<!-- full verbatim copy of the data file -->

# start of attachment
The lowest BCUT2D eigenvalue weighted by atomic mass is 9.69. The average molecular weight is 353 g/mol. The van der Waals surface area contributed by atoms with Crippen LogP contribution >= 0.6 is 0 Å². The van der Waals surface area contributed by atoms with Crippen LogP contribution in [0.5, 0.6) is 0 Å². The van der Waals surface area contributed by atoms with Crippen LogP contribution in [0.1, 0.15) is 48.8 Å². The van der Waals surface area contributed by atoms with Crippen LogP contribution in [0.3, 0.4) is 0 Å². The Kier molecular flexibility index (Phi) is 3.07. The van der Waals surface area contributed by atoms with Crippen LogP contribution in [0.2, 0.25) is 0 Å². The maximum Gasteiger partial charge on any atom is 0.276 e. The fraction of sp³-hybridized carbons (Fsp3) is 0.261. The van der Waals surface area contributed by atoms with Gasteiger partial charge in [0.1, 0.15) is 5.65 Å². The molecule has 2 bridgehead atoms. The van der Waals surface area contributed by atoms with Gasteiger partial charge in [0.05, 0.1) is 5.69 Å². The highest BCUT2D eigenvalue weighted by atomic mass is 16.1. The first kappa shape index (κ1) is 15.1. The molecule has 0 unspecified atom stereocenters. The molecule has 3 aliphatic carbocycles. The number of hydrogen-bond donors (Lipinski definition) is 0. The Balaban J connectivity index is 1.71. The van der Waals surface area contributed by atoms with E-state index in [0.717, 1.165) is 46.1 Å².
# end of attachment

The lowest BCUT2D eigenvalue weighted by atomic mass is 9.69. The average molecular weight is 353 g/mol. The van der Waals surface area contributed by atoms with Crippen LogP contribution >= 0.6 is 0 Å². The van der Waals surface area contributed by atoms with Crippen LogP contribution in [0.5, 0.6) is 0 Å². The van der Waals surface area contributed by atoms with Crippen LogP contribution in [0.1, 0.15) is 48.8 Å². The van der Waals surface area contributed by atoms with Crippen LogP contribution in [0.3, 0.4) is 0 Å². The Kier molecular flexibility index (Phi) is 3.07. The van der Waals surface area contributed by atoms with Crippen LogP contribution in [0.2, 0.25) is 0 Å². The maximum Gasteiger partial charge on any atom is 0.276 e. The fraction of sp³-hybridized carbons (Fsp3) is 0.261. The van der Waals surface area contributed by atoms with Gasteiger partial charge in [0.1, 0.15) is 5.65 Å². The molecule has 2 bridgehead atoms. The van der Waals surface area contributed by atoms with Gasteiger partial charge in [0.05, 0.1) is 5.69 Å². The highest BCUT2D eigenvalue weighted by atomic mass is 16.1. The first kappa shape index (κ1) is 15.1. The molecule has 0 unspecified atom stereocenters. The molecule has 3 aliphatic carbocycles. The number of hydrogen-bond donors (Lipinski definition) is 0. The Balaban J connectivity index is 1.71. The van der Waals surface area contributed by atoms with E-state index in [0.717, 1.165) is 46.1 Å².